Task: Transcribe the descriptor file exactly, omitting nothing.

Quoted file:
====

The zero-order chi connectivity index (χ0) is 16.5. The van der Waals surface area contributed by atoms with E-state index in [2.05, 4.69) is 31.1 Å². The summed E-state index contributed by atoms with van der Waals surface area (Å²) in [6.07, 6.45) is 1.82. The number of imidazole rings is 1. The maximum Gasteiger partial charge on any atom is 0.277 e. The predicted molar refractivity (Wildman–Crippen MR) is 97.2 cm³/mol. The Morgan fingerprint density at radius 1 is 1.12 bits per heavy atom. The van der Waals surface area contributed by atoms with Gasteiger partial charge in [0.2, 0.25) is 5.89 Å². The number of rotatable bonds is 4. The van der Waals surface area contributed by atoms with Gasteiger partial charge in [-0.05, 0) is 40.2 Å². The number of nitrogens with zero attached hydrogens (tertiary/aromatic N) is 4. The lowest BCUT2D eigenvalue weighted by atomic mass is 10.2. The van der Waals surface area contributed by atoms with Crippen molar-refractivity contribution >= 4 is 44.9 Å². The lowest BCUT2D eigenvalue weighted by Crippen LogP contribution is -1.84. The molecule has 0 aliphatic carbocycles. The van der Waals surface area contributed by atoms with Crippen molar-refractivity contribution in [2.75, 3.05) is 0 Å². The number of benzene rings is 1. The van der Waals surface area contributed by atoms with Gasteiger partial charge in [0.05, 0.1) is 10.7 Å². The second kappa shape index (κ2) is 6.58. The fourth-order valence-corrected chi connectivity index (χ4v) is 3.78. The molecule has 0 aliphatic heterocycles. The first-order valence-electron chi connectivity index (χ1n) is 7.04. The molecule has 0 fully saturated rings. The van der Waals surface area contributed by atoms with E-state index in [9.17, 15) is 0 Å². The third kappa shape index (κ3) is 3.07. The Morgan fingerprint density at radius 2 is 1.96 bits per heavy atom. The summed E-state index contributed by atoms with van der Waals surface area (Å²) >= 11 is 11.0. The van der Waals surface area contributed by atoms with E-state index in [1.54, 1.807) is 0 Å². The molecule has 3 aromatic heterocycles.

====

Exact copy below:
The zero-order chi connectivity index (χ0) is 16.5. The van der Waals surface area contributed by atoms with E-state index in [2.05, 4.69) is 31.1 Å². The summed E-state index contributed by atoms with van der Waals surface area (Å²) in [6.07, 6.45) is 1.82. The number of imidazole rings is 1. The maximum Gasteiger partial charge on any atom is 0.277 e. The predicted molar refractivity (Wildman–Crippen MR) is 97.2 cm³/mol. The Morgan fingerprint density at radius 1 is 1.12 bits per heavy atom. The van der Waals surface area contributed by atoms with Gasteiger partial charge in [0.2, 0.25) is 5.89 Å². The number of rotatable bonds is 4. The van der Waals surface area contributed by atoms with Gasteiger partial charge in [-0.05, 0) is 40.2 Å². The number of nitrogens with zero attached hydrogens (tertiary/aromatic N) is 4. The lowest BCUT2D eigenvalue weighted by atomic mass is 10.2. The van der Waals surface area contributed by atoms with Crippen molar-refractivity contribution >= 4 is 44.9 Å². The lowest BCUT2D eigenvalue weighted by Crippen LogP contribution is -1.84. The molecule has 0 aliphatic carbocycles. The van der Waals surface area contributed by atoms with Crippen molar-refractivity contribution in [2.75, 3.05) is 0 Å². The number of benzene rings is 1. The van der Waals surface area contributed by atoms with Gasteiger partial charge in [0.05, 0.1) is 10.7 Å². The second kappa shape index (κ2) is 6.58. The fourth-order valence-corrected chi connectivity index (χ4v) is 3.78. The molecule has 0 aliphatic heterocycles. The first-order valence-electron chi connectivity index (χ1n) is 7.04. The molecule has 0 fully saturated rings. The van der Waals surface area contributed by atoms with E-state index in [9.17, 15) is 0 Å². The third kappa shape index (κ3) is 3.07. The Morgan fingerprint density at radius 2 is 1.96 bits per heavy atom. The summed E-state index contributed by atoms with van der Waals surface area (Å²) >= 11 is 11.0. The van der Waals surface area contributed by atoms with E-state index in [1.54, 1.807) is 0 Å². The molecule has 3 aromatic heterocycles.